The case of Richard Burgon MP v. News Group Newspapers Limited and Thomas Newton Dunn ([2019] EWHC 195 (QB)) was a libel claim relating to an online article published by The Sun, which made allegations that the MP for Leeds East and Shadow Justice Secretary had joined a band that delighted in Nazi symbols.  It was common ground at trial that the Defendants did not believe that Mr Burgon was a Nazi nor were there any grounds to believe as such.

Mr Burgon was successful in his claim for libel, with Dingemans J awarding £30,000 in damages and an injunction, jettisoning the sections 2, 3 and 4 Defamation Act 2013 defences run by the Defendants during the course of a three day trial.

At trial, the Defendants asserted that Mr Burgon, “a man who aspires to hold the highest legal office in the land… demonstrated serious and terrible misjudgement” in providing a guest appearance on a track written and performed by friends of his in the Leeds band ‘Dream Tröll’, who they alleged used Nazi iconography in promotional posters. Instead, Dingemans J found that the allegations were false, appreciating the heavy metal parody in the social media image produced by the band that was at the centre of the claim.


The case concerns two images, one produced by band Dream Tröll and published on Twitter and Facebook under the hashtag #blacksabbath, and an album cover produced by the infamous heavy metal band Black Sabbath.  The Dream Tröll  image was brought to the attention of Sun journalist Mr Newton Dunn by a Labour councillor source who described the potential story as “not exactly Watergate” but “an amusing little story involving Richard Burgon. He has this band and the band likes a bit of Nazi iconography”. Mr Newton Dunn contacted Mr Burgon via the Labour Party Press Office, and identified the alleged use of “Nazi iconography” by Dream Tröll.  Mr Burgon, a heavy metal music aficionado, immediately recognised it as a parody of the Black Sabbath album cover.

The alleged Nazi iconography was put forward at trial as being the use of the Nazi SS “Schutzstaffel” symbol, Gothic font and a black, white and red colour scheme. The two images are above.  It was common ground by trial that Mr Burgon had not seen the Dream Tröll image until he was alerted to it by Mr Newton Dunn.

Mr Burgon’s political advisors informed Mr Newton Dunn of the link between the images, even providing a link to the Black Sabbath album cover.  Mr Newton Dunn asked for a For Publication statement, which was provided and included in the published article. Mr Newton Dunn then approached Conservative MP Charlie Elphicke, with what he described in evidence as a “fair appraisal of the story”, but failed to provide him with either the Dream Tröll image or any reference to the Black Sabbath album cover.  Mr Elphicke described Mr Burgon’s association with the band as a “terrible misjudgement”, urging him to “distance himself from this band as soon as possible”.

The article was initially published online, under headline “Reich and Roll: Labour’s justice boss ridiculed after he joins a heavy metal band that delights in Nazi symbols”. The online article included the For Publication statement provided by Mr Burgon, but failed to include any reference to the Black Sabbath album cover, and indeed reproduced the Dream Tröll image without the ‘blacksabbath’ hashtag.  It was argued by Mr Speker for the Claimant that the removal of the meme from its published context was misleading and distorted, and denied its creator’s intention.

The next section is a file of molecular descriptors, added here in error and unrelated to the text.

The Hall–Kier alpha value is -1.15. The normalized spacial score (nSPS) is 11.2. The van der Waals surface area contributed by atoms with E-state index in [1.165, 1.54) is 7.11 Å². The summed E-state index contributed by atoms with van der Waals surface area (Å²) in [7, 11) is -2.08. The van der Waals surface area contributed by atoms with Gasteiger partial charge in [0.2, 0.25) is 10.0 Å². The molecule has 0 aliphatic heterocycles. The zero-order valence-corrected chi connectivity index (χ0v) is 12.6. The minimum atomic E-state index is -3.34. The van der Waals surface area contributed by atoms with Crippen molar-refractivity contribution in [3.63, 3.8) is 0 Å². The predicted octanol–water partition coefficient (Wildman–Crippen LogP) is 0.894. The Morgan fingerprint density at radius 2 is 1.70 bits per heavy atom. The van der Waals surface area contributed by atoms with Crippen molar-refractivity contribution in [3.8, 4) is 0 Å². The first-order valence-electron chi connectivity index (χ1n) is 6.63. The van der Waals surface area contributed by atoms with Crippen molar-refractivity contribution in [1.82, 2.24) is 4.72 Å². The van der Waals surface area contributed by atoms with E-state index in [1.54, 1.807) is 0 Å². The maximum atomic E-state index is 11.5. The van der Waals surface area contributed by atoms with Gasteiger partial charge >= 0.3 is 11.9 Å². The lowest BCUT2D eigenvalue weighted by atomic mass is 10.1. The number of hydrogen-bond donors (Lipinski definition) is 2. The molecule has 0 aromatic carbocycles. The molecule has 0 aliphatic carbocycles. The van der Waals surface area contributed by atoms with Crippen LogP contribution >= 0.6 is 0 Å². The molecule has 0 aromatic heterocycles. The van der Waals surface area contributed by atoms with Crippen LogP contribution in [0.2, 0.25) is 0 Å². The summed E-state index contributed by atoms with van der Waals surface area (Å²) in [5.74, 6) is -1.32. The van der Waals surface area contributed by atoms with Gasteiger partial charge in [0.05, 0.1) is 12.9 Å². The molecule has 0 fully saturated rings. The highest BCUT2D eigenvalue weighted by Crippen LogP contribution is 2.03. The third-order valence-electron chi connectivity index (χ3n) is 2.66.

The hard copy article, published the next day, was sub-edited to include a reference to both the Black Sabbath album cover and the Black Sabbath image.  The sub-editor in question was never identified by The Sun and only speculative evidence was provided by Mr Newton Dunn about why that decision might have been taken.  Despite a legal complaint being made by Mr Burgon, the online article remained online, unamended, until after proceedings had been served.

In response to the legal complaint, Senior Legal Counsel for the Sun denied that the article was defamatory, describing it as “innocuous and light-hearted”.  When proceedings were issued in libel, malicious falsehood and data protection, the Defendants pleaded defences of truth (s.2 Defamation Act 2013), honest opinion (s.3 Defamation Act 2013) and public interest (s.4 Defamation Act 2013, replacing the old Reynolds test of responsible journalism), holding the article out to be a serious political story, and not “light-hearted”.

Throughout trial, Mr Newton Dunn maintained that the context of the Dream Tröll image was irrelevant, and that it was his honest opinion that the image was still Nazi iconography, even stating in cross-examination that there was no difference between saying that the band ‘used the actual SS symbol’ or used a symbol ‘similar to the SS symbol’.


The parties had pleaded different cases respectively on the meaning of the online article. Dingemans J first provided his views on the single meaning of the words complained of; “determined from the viewpoint of the layman, not by the techniques of a lawyer” (Jeynes v. News Magazines Limited [2008] EWCA Civ 130). He determined the meaning to be somewhere between both parties’ cases, as “Mr Burgon joined a band which as he knew took great pleasure in using Nazi symbols”.

He held that meaning to be defamatory at common law, and the publication to many thousands of people (somewhere around 8,000 unique readers on the evidence) as being sufficient to cross the section 1(1) Defamation Act 2013 threshold of ‘serious harm’. There was no evidence adduced to rebut the inference of serious harm, although issues of causation were raised by the Defendants.

The defences of truth, honest opinion and publication on a matter of public interest all failed.